Gamasutra is part of the Informa Tech Division of Informa PLC

This site is operated by a business or businesses owned by Informa PLC and all copyright resides with them. Informa PLC's registered office is 5 Howick Place, London SW1P 1WG. Registered in England and Wales. Number 8860726.

May 30, 2020
May 30, 2020
Press Releases
May 30, 2020
Games Press

If you enjoy reading this site, you might also want to check out these UBM Tech sites:

# 2D Game Art For Programmers - Part 3

by Chris Hildenbrand on 10/27/11 05:16:00 pm

The following blog post, unless otherwise noted, was written by a member of Gamasutra’s community.
The thoughts and opinions expressed are those of the writer and not Gamasutra or its parent company.

After the initial playing around with circles and squares, learning a little bit about the   fills and combining objects [part 1] and the playing around with gradients to set a scene [part 2] it's time to get to the fun stuff.

### Creating a game character

Let's get  started on a simple 2D character. There are a lot of resources and tutorial out there on character creation and animation - most of which written by and for artists and animators. I will try and break in down to simple elements and easy to follow steps.

Note:
Some of the techniques used in this tutorial have been covered in earlier post. They should help you working your way through this a little bit more complex tutorial.

It's time to start getting creative. Building a character from scratch we start with the head and create the body and limbs before assembling the elements into the final figure.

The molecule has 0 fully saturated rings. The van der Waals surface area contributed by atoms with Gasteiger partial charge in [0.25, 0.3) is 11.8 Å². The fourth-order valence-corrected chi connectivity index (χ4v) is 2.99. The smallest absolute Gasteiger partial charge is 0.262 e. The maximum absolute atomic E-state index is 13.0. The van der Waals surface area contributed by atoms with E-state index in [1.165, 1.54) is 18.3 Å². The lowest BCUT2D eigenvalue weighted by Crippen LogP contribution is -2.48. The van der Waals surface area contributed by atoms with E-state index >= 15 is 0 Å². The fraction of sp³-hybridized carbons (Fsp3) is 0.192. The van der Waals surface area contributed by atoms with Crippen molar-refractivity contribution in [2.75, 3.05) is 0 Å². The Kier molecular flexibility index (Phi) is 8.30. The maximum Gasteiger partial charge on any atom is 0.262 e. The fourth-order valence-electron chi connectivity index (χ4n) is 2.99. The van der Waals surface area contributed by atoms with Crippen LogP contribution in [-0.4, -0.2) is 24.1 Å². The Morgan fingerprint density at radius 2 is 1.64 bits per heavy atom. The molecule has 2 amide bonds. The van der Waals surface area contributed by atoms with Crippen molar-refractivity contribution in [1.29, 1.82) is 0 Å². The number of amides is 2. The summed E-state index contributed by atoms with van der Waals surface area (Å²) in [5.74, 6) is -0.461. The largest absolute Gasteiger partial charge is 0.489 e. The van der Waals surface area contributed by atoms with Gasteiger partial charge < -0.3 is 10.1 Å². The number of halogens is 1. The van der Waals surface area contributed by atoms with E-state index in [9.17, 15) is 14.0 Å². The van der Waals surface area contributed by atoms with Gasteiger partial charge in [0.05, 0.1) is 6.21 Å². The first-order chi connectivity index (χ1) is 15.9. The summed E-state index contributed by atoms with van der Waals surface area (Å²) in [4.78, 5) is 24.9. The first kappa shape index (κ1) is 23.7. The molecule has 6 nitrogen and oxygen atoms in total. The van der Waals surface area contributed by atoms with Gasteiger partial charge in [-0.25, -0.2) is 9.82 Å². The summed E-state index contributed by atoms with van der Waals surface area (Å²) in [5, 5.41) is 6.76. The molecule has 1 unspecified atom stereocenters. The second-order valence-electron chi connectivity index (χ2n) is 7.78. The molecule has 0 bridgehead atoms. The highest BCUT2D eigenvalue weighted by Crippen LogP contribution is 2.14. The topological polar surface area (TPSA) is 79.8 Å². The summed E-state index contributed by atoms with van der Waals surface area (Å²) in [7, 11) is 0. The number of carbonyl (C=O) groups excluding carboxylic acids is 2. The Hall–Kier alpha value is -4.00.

Note:
When working from a sketch, scribble or concept drawing it's helpful to import the bitmap image into a new layer at the bottom of your stack and work on top (Layer/  Add Layer or SHIFT+CTRL+N). Bring up the Layers (SHIFT+CTRL+N), select the sketch layer and import the bitmap. Lock the layer and select the work layer (e.g. Layer 1).
In order to make it easier to animate the character later grouping elements and assigning better pivot points is really helpful. Rather than turn an object like an arm at it's centre it makes more sense to turn it at the shoulder. In order to do that, select objects that 'belong' together and move the pivot points.

This concludes the creation process. Now it's time to go in and play with the shapes, create some variations and make the most of the objects we have created so far.

I hope you enjoyed the tutorial so far. Have fun with vectors and stay tuned for the next post 'Taking on animation in inkscape'.

### Related Jobs

Digital Extremes Ltd. — London, Ontario, Canada
[05.28.20]

Intermediate/Senior FX Artist
innogames — Hamburg, Germany
[05.28.20]

Java Software Developer - Core Team
innogames — Hamburg, Germany
[05.26.20]

(Senior) Java Developer
Digital Extremes Ltd. — London, Ontario, Canada
[05.25.20]

Senior Lighting Artist